The history of Latrun Abbey (Also known as Latrun Trappist Monastery) starts In 1879, and according to another source in 1875. Then Carmelite nuns purchased agricultural land from the Arab village of Imwas, located north of Latrun. At about the same time, in 1876–1877, two developers – Alexander Howard (originally named Alexander Awad) who was a Christian from the Maronite community whose family came from Malta and the local Emil Batat – established a hotel at the foot of Latrun Hill on which the remains of the Crusader Latrun Fortress are located.
The hotel was called the “Maccabee Hotel”, and served the caravans of pilgrims from Jaffa to Jerusalem, a journey that lasted for those two days. In 1892, the railway line between Jaffa and Jerusalem was inaugurated, the number of carriage passengers decreased and the hotel was sold. The name of the Fortress of Latrun – “Le toron des de Chevaliers” (The Tower of the Knights) – has been distorted over the years to “Latrun”; And this led to the development of a Christian tradition, according to which Dismas, the “good thief” crucified next to Jesus (Latin “boni latronis”), was born in the place.
In 1887, a Trapist monk arrived in Israel, with the aim of establishing a monastery in Latrun. So the monk, Louis Villa, purchased the hotel and lived there alone. The decision to establish the monastery in this area was made due to its proximity to Emmaus Nicopolis, an ancient Roman-Byzantine city located in the Latrun ridge, which the Christian tradition identifies as one of the places where Jesus was revealed to two of his disciples after his resurrection.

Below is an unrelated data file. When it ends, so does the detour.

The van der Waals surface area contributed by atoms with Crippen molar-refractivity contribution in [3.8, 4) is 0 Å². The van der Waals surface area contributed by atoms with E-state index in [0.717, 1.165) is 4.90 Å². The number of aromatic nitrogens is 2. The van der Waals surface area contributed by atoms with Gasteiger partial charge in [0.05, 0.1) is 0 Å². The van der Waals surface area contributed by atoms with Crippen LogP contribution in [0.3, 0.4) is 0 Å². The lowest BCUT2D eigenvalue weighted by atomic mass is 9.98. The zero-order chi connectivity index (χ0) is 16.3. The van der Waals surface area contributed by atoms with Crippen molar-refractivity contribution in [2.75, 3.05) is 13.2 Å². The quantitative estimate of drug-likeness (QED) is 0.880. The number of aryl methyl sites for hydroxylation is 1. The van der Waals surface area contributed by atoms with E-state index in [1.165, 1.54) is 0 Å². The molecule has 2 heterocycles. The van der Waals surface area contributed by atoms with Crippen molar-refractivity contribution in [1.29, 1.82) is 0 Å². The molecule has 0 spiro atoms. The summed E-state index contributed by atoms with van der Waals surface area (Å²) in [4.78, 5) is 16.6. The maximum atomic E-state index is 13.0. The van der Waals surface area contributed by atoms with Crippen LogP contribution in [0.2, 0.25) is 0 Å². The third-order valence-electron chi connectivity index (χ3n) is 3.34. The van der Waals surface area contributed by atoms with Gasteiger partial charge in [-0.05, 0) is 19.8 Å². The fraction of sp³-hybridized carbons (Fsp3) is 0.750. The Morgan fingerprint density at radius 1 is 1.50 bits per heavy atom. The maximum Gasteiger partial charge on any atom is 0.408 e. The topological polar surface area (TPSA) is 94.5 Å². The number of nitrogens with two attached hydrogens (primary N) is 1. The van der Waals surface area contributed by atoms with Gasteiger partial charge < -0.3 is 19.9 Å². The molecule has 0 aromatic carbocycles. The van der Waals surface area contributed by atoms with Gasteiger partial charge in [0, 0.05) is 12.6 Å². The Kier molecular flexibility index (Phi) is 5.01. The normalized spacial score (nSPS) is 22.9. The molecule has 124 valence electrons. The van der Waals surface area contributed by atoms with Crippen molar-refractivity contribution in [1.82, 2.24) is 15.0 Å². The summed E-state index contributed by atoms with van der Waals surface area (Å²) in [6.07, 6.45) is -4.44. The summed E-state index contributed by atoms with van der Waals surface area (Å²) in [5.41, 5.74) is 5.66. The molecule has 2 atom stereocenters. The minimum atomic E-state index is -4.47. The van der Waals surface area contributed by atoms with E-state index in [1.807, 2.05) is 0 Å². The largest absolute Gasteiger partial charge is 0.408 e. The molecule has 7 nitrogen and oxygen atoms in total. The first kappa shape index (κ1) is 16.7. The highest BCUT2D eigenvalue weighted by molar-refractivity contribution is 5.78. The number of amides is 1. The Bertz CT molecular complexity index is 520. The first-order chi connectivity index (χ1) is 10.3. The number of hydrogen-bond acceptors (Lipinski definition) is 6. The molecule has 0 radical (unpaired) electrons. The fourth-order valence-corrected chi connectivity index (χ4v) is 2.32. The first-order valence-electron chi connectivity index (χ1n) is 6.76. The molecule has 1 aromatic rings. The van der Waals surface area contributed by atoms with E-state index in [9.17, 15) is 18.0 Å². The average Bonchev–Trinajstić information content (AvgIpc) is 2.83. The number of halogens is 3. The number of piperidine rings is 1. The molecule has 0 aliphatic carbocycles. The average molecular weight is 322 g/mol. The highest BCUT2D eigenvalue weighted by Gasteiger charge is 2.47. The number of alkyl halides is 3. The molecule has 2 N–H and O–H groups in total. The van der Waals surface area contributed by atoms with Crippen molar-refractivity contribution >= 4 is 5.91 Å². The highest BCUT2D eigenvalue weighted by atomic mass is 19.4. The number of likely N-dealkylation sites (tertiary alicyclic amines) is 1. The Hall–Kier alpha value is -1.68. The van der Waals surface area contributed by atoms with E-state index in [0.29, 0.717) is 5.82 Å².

More About Latrun Monastery
The old monastery complex was built between 1891 and 1897. In 1909 it was given the status of a priory and that of an abbey in 1937. The community was expelled by the Ottoman Turks between 1914–1918 and the buildings pillaged, a new monastery being built during the next three decades. The monks established a vineyard using knowledge gained in France and advice from an expert in the employ of Baron Edmond James de Rothschild from the Carmel-Mizrahi Winery. Today they produce a wide variety of wines that are sold in the Abbey shop and elsewhere. The monastery is not far from Jerusalem so if you touring the area or on your way to the holy city it could be a nice stop.